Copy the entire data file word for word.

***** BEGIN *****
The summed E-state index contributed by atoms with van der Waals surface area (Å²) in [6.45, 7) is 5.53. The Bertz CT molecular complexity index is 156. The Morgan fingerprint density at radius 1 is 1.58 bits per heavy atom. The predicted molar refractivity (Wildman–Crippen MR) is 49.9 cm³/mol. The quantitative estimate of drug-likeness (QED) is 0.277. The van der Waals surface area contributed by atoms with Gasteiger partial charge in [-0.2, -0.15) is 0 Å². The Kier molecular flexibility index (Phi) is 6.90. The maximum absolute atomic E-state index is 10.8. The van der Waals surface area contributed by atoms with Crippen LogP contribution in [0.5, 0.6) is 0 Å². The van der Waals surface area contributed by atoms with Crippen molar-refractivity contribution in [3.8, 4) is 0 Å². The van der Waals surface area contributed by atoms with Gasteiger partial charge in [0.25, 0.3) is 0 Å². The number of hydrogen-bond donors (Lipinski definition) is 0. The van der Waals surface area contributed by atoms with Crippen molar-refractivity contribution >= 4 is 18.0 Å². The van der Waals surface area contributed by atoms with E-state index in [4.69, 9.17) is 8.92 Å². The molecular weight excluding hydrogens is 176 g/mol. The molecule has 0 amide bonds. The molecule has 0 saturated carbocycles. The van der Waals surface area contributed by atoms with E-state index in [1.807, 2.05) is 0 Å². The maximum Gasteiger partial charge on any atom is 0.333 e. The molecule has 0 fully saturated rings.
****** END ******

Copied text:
The summed E-state index contributed by atoms with van der Waals surface area (Å²) in [6.45, 7) is 5.53. The Bertz CT molecular complexity index is 156. The Morgan fingerprint density at radius 1 is 1.58 bits per heavy atom. The predicted molar refractivity (Wildman–Crippen MR) is 49.9 cm³/mol. The quantitative estimate of drug-likeness (QED) is 0.277. The van der Waals surface area contributed by atoms with Gasteiger partial charge in [-0.2, -0.15) is 0 Å². The Kier molecular flexibility index (Phi) is 6.90. The maximum absolute atomic E-state index is 10.8. The van der Waals surface area contributed by atoms with Crippen LogP contribution in [0.5, 0.6) is 0 Å². The van der Waals surface area contributed by atoms with Crippen molar-refractivity contribution in [3.8, 4) is 0 Å². The van der Waals surface area contributed by atoms with Gasteiger partial charge in [0.25, 0.3) is 0 Å². The number of hydrogen-bond donors (Lipinski definition) is 0. The van der Waals surface area contributed by atoms with Crippen molar-refractivity contribution >= 4 is 18.0 Å². The van der Waals surface area contributed by atoms with E-state index in [4.69, 9.17) is 8.92 Å². The molecular weight excluding hydrogens is 176 g/mol. The molecule has 0 amide bonds. The molecule has 0 saturated carbocycles. The van der Waals surface area contributed by atoms with E-state index in [1.807, 2.05) is 0 Å². The maximum Gasteiger partial charge on any atom is 0.333 e. The molecule has 0 fully saturated rings.